This source provides a complete list of the RN's vessels in service in September 1939. It lists 113 Modern Destroyers, 68 Old Destroyers, and 54 Corvette Escorts (including 4 Australian and 2 Indian), for a total of 181 destroyers and 54 Escorts. An additional 24 Modern Destroyers were under construction.
Additionally, the Royal Canadian Navy included 7 River-Class destroyers in 1939, and commissioned 1 additional River-Class and 8 Town-Class destroyers in September 1940 as pat of the WWII building program that would make it the Allies' third-largest navy, by number of vessels, in 1945. The Royal Australian Navy had the destroyers Stewart, Vampire, Vendetta, Voyageur and Waterhen in service in September 1939.
The most frequent RN organization of destroyers appears to be this:
Eight destroyers, each in the charge of a commander, plus a specially fitted leader commander (sic) by a captain, usually comprised a flotilla.
Additionally, between the wars the importance of airpower in deciding naval battles was increasingly recognized as of importance. Older destroyers without the capability of mounting A_A guns, and other modern armament, were often retired rather than moth-balled as not worth the expense of the latter. It was the surprisingly effective role of airpower in sinking the Bismarck that finally convinced the sceptics on both sides that the North Atlantic would be a battle of submarines against ASW vessels, rather than of surface fleet raiders eluding chasers.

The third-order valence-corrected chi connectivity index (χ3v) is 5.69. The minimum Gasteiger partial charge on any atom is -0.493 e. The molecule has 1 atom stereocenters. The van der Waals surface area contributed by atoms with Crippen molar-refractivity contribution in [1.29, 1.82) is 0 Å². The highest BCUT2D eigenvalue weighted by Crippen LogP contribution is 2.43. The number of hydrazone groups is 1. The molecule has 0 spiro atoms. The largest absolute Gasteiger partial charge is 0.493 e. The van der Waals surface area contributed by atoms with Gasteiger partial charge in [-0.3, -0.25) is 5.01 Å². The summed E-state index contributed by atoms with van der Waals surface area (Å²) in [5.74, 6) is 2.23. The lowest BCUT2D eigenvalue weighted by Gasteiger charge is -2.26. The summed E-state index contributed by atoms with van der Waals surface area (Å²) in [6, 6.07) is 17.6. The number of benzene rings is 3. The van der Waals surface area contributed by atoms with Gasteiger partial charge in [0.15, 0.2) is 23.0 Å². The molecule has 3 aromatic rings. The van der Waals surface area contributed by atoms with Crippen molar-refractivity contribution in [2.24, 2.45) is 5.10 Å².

Update comparison of Royal Navy between October 1918 and September 1939:
1918 1939 change
Battleships 34 15 -18 -54%
Cruisers 64 56 -8 -12%
Aircraft Carriers 0 7 +7 NA
B & C & AC combined 98 78 -20 -19%
Destroyers 233 181 -52 -21%
Escorts 0 54 +54 NA
D & E combined 233 235 +2 +1%
(ignoring specialty ships like minelayers, minesweepers, AA cruisers, etc.)
Contrary to the claim made in another answer, the large ships were disproportionally decommissioned in comparison to the smaller vessels.
Note also that the German submarines in World War 2 were fr the first 2 or 3 years much more effective than in World War 1, at least partially due to having broken the British and American maritime codes.
It was less about the number of destroyers available in 1939-40, as the much greater effectiveness of the Luftwaffe and Kriegsmarine in sinking them than was anticpated. In one letter to Roosevelt inquiring after the destroyers, Churchill noted that in the preceding ten days the Royal navy had had 11 destroyers sunk in the English Channel, and then precedes to list them.
The double whammy of losing the French Navy as an ally in the Mediterranean, and of the German U-boats being able to base in the Bay of Biscay and Brittany area, was completely unexpected. No pre-war planning in the Admiralty could have been expected to foresee such a rapid fall of France.